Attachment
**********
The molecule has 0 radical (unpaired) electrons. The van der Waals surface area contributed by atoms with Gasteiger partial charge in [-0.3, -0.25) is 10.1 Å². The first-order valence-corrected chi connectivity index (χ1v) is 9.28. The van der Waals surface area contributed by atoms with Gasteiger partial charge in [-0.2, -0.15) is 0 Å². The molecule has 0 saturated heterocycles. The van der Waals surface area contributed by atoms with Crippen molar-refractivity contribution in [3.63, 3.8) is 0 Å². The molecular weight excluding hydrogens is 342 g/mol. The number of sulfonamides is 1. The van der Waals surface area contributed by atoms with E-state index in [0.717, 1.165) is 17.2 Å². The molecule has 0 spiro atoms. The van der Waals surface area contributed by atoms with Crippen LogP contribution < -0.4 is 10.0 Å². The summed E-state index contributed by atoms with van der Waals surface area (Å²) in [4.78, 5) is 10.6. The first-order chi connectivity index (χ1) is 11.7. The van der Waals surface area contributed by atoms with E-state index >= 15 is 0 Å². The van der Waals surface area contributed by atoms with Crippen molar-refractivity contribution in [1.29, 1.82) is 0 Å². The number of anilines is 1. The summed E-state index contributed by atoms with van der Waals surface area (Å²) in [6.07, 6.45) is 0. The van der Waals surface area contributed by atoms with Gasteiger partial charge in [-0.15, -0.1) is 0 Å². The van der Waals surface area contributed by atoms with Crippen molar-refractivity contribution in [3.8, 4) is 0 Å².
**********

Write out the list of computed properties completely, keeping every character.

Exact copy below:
The molecule has 0 radical (unpaired) electrons. The van der Waals surface area contributed by atoms with Gasteiger partial charge in [-0.3, -0.25) is 10.1 Å². The first-order valence-corrected chi connectivity index (χ1v) is 9.28. The van der Waals surface area contributed by atoms with Gasteiger partial charge in [-0.2, -0.15) is 0 Å². The molecule has 0 saturated heterocycles. The van der Waals surface area contributed by atoms with Crippen molar-refractivity contribution in [3.63, 3.8) is 0 Å². The molecular weight excluding hydrogens is 342 g/mol. The number of sulfonamides is 1. The van der Waals surface area contributed by atoms with E-state index in [0.717, 1.165) is 17.2 Å². The molecule has 0 spiro atoms. The van der Waals surface area contributed by atoms with Crippen LogP contribution < -0.4 is 10.0 Å². The summed E-state index contributed by atoms with van der Waals surface area (Å²) in [4.78, 5) is 10.6. The first-order chi connectivity index (χ1) is 11.7. The van der Waals surface area contributed by atoms with E-state index >= 15 is 0 Å². The van der Waals surface area contributed by atoms with Crippen molar-refractivity contribution in [1.29, 1.82) is 0 Å². The number of anilines is 1. The summed E-state index contributed by atoms with van der Waals surface area (Å²) in [6.07, 6.45) is 0. The van der Waals surface area contributed by atoms with Gasteiger partial charge in [-0.15, -0.1) is 0 Å². The van der Waals surface area contributed by atoms with Crippen molar-refractivity contribution in [3.8, 4) is 0 Å².